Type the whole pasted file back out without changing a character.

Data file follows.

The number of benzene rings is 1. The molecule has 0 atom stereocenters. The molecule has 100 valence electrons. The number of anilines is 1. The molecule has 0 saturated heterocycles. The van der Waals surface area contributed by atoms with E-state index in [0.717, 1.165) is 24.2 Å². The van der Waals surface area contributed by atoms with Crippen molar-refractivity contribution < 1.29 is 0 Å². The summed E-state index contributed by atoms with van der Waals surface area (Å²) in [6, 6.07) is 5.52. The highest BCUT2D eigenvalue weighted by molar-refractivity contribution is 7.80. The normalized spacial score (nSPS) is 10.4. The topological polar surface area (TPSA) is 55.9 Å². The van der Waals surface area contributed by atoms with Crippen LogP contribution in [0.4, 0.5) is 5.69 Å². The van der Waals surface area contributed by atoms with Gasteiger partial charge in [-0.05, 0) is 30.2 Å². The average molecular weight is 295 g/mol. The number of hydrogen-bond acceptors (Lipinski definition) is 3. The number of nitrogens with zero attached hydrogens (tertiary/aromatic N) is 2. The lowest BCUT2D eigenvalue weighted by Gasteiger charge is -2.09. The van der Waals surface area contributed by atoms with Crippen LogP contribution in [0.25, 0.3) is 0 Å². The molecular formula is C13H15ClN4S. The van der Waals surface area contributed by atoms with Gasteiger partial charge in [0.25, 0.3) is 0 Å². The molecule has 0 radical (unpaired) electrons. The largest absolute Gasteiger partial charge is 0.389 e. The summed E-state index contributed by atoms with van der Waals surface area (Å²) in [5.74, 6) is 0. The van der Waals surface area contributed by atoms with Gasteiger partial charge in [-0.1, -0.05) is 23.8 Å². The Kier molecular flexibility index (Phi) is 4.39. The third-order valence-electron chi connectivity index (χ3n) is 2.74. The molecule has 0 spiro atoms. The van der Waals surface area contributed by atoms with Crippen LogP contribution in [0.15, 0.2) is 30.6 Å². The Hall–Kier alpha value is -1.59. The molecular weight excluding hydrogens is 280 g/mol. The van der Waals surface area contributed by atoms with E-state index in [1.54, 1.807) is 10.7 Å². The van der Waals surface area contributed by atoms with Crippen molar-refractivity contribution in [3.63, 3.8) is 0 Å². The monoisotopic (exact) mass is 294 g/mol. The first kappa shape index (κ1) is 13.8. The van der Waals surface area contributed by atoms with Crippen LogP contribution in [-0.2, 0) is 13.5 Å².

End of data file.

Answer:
The number of benzene rings is 1. The molecule has 0 atom stereocenters. The molecule has 100 valence electrons. The number of anilines is 1. The molecule has 0 saturated heterocycles. The van der Waals surface area contributed by atoms with E-state index in [0.717, 1.165) is 24.2 Å². The van der Waals surface area contributed by atoms with Crippen molar-refractivity contribution < 1.29 is 0 Å². The summed E-state index contributed by atoms with van der Waals surface area (Å²) in [6, 6.07) is 5.52. The highest BCUT2D eigenvalue weighted by molar-refractivity contribution is 7.80. The normalized spacial score (nSPS) is 10.4. The topological polar surface area (TPSA) is 55.9 Å². The van der Waals surface area contributed by atoms with Crippen LogP contribution in [0.4, 0.5) is 5.69 Å². The van der Waals surface area contributed by atoms with Gasteiger partial charge in [-0.05, 0) is 30.2 Å². The average molecular weight is 295 g/mol. The number of hydrogen-bond acceptors (Lipinski definition) is 3. The number of nitrogens with zero attached hydrogens (tertiary/aromatic N) is 2. The lowest BCUT2D eigenvalue weighted by Gasteiger charge is -2.09. The van der Waals surface area contributed by atoms with Crippen LogP contribution in [0.25, 0.3) is 0 Å². The molecular formula is C13H15ClN4S. The van der Waals surface area contributed by atoms with Gasteiger partial charge in [0.25, 0.3) is 0 Å². The molecule has 0 radical (unpaired) electrons. The largest absolute Gasteiger partial charge is 0.389 e. The summed E-state index contributed by atoms with van der Waals surface area (Å²) in [5.74, 6) is 0. The van der Waals surface area contributed by atoms with Gasteiger partial charge in [-0.1, -0.05) is 23.8 Å². The Kier molecular flexibility index (Phi) is 4.39. The third-order valence-electron chi connectivity index (χ3n) is 2.74. The molecule has 0 spiro atoms. The van der Waals surface area contributed by atoms with Crippen LogP contribution in [0.15, 0.2) is 30.6 Å². The Hall–Kier alpha value is -1.59. The molecular weight excluding hydrogens is 280 g/mol. The van der Waals surface area contributed by atoms with E-state index in [1.54, 1.807) is 10.7 Å². The van der Waals surface area contributed by atoms with Crippen molar-refractivity contribution in [3.63, 3.8) is 0 Å². The monoisotopic (exact) mass is 294 g/mol. The first kappa shape index (κ1) is 13.8. The van der Waals surface area contributed by atoms with Crippen LogP contribution in [-0.2, 0) is 13.5 Å².